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Sub £20 Bottles Worth Storing

In no particular order:

All regularly come up in EP (except recently the Perdiguier)

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A less obvious region from which two whites can age really well is Savoie.

Chignin-Bergeron (aka Roussanne) can turn honeyed, oily and complex with some age:

Chignin-Bergeron Au Pied des Tours, Domaine Jean-François Quénard 2019 - Bestsellers - Popular - Offers - The Wine Society

As does some Rousette de Savoie (aka Altesse):

Roussette du Bugey-Montagnieu, Altesse Domaine Peillot 2019 - Bestsellers - Popular - Offers - The Wine Society

(this one is given till 2023, but I reckon it can go on well beyond). Frangy is a very good appellation for Rousette as well.

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One thing to consider might be how much that storage is going to cost you. Personally I balk at paying a high percentage of the bottle price each year for storage, and really only am prepared to pay that where it is a fraction of the value. My tactic is to try, if possible, to have those types of bottles at home, or to buy them later. I am not sure where exactly I draw the line, but I expect it would be around the £20 mark, so for instance I tend to take delivery of the Leflaive white burgundies immediately. Another tactic is to withdraw before your annual reserves billing date.

EDIT would you believe it, my reserves rental invoice arrived about half an hour ago, and there are 150 bottles in there that are sub £20. So much for my planning. I have space for precisely 0 of them at home!

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I’d second the southern Rhone for a supply of cheap wines that do well for a few years in the cellar. Even basic Cote du Rhone is better 4 years or more after vintage, in many instances. I’d recommend anything from the Jaume or Courac stables - never a duff bottle, always great value for money.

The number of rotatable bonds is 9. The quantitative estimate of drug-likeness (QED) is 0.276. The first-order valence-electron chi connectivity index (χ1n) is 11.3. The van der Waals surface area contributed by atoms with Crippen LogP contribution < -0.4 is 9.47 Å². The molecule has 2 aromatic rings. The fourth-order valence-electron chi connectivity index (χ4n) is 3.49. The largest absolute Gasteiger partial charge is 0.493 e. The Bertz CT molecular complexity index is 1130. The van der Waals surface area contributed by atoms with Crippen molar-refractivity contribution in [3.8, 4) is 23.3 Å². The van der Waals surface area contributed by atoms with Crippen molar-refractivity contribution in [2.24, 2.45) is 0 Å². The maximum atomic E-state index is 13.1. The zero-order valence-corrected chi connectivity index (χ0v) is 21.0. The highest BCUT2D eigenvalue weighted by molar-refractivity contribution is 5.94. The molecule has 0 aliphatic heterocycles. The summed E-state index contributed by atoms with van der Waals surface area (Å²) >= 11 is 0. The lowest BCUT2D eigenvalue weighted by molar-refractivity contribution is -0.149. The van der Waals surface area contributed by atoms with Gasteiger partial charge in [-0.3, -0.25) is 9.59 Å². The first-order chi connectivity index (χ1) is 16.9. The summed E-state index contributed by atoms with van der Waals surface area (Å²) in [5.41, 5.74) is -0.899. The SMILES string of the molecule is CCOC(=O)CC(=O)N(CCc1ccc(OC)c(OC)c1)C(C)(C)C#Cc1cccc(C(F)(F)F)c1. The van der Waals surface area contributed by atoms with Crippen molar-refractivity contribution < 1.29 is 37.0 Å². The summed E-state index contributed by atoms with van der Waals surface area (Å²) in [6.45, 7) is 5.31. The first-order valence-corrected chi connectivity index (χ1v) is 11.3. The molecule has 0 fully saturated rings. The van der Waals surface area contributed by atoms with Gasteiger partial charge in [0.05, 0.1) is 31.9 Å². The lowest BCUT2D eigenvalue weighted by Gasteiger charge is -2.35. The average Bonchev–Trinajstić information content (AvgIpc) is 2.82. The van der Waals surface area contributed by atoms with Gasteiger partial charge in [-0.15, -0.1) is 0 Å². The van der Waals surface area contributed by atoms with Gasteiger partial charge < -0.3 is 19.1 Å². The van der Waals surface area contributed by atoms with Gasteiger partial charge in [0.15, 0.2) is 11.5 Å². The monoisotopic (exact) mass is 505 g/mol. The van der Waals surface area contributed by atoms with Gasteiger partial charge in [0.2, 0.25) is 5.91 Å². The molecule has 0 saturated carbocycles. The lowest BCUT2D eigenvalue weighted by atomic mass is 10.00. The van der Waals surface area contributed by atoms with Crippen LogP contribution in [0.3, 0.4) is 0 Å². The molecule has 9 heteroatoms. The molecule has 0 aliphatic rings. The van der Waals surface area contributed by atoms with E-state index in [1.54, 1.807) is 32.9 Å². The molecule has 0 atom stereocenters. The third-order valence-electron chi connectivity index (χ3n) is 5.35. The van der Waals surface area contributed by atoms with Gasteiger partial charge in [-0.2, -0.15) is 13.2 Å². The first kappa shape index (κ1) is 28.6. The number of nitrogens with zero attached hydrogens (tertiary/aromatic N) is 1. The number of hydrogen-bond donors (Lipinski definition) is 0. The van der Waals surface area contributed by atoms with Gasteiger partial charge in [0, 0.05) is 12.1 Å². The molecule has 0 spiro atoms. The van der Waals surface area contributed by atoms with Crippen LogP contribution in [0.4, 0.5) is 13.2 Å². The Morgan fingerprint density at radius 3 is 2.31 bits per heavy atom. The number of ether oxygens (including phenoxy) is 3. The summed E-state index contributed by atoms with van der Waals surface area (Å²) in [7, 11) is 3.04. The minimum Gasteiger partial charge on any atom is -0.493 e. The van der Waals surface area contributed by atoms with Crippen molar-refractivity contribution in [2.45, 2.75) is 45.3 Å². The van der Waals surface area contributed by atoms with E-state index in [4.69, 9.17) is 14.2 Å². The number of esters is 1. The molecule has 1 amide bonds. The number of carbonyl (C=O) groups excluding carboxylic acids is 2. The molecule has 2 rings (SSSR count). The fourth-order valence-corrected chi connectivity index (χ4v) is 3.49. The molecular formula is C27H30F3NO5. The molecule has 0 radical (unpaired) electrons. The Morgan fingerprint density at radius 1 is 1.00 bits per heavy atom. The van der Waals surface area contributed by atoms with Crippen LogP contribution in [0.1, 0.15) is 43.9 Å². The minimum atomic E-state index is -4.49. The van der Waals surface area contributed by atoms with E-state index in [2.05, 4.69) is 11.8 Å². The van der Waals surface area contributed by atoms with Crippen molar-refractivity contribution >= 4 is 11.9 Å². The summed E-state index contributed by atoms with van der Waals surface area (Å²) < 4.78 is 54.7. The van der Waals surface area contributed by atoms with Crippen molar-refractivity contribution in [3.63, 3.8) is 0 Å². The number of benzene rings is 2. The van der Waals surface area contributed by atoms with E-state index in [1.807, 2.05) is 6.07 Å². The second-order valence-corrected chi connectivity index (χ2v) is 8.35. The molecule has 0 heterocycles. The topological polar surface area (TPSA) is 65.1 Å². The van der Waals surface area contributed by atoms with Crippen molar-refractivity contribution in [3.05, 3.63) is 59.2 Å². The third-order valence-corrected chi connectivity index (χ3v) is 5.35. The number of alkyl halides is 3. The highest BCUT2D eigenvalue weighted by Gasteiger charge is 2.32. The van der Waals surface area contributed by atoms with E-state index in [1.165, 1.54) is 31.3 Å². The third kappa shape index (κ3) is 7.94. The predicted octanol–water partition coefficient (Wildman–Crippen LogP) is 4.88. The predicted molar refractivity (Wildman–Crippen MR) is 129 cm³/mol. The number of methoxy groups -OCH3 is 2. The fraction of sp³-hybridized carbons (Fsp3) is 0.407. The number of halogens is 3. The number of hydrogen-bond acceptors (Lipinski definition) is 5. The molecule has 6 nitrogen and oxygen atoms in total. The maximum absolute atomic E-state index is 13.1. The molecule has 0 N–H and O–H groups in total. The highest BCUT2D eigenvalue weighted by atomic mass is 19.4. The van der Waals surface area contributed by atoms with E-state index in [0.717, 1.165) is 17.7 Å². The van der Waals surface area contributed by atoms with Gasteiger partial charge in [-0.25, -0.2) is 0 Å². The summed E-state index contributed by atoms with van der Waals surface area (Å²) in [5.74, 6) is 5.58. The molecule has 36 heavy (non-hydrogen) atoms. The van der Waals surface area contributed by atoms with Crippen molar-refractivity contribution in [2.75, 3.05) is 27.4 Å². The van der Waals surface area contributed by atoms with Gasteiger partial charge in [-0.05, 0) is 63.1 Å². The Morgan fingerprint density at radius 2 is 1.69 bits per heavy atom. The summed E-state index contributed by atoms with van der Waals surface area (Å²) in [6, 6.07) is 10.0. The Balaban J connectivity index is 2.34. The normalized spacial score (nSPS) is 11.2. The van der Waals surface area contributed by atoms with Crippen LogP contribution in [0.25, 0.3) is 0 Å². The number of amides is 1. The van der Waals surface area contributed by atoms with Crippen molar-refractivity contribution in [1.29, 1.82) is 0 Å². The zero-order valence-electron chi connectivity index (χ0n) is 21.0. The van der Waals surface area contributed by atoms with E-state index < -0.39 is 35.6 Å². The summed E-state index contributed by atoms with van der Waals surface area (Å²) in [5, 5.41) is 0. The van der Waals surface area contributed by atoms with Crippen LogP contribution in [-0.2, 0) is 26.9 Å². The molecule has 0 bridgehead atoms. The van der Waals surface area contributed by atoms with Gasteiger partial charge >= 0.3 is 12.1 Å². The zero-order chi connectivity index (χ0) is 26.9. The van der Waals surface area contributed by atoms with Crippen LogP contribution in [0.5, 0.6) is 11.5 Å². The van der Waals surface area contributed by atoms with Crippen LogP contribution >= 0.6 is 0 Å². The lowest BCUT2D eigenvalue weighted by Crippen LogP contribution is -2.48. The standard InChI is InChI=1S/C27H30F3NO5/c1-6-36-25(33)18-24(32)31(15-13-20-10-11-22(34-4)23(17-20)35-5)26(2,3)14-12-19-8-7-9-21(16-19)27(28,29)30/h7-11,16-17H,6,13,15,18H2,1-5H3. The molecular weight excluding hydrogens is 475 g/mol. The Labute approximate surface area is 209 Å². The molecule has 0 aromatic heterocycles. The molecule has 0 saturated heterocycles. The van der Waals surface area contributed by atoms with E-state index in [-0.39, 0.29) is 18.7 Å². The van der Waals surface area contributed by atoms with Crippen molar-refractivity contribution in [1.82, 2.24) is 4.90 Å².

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Loads of great suggestions on here like the Xino’s and Riesling’s etc!

I would add my 2p’s worth by mentioning:
Lirac Rouge La Fermade, Domaine Maby 2019
Mitravelas Ktima Agiorgitiko 2019
Jurançon Geyser, Domaine Cauhapé 2019
Aglianico del Vulture ‘Alvolo’, Alovini 2017

Plus from EP campaigns
Coudoulet Rouge
Donnhoff
Zorzal
Domaine Le Clos des Cazaux
Floridene (as mentioned by @MikeFranklin)
Vergelegen Reserve Cab Sauv
Domaine Sainte-Anne St. Gervais (both cuvees)

And from Waitrose when they do their 25% deals:
Rustenberg John X Merriman
La Bastide Blanche Bandol
Tenuta Baiocchi Sagrantino di Montefalco

And a recent fantastic buy for me pre Xmas last year and hope to see it re-appear

I filled my boots on this one at £12.50 - unbelievable value to smiles ratio with loads of pleasure to be had there.

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This one could run & run! For me TWS’ reaI sweet spot is in the £15 - £20 mark, and I actually think it is harder to find wines (esp. red) here that wouldn’t benefit from being laid down for a few years.

I may have to start a new ‘drinking now’ thread on this…

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Yep had that too though of course the supermarkets usually stick a very recent vintage. It’s nice then but very different to the age version. Bit like how good Chenin Blanc ages.

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No being that familiar with Italian wines, I bought a bottle of the 2018 Society Langhe Nebbiolo which I assumed would be for early drinking but I note you have an older, albeit likely better version down for cellaring. How long does it need and do you think my version, given it’s a few quid cheaper, would need so much ageing?

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Difficult to put a number on it! I think this is based on lots of personal factors such as weekly consumption, affordability, age, storage space and no doubt others.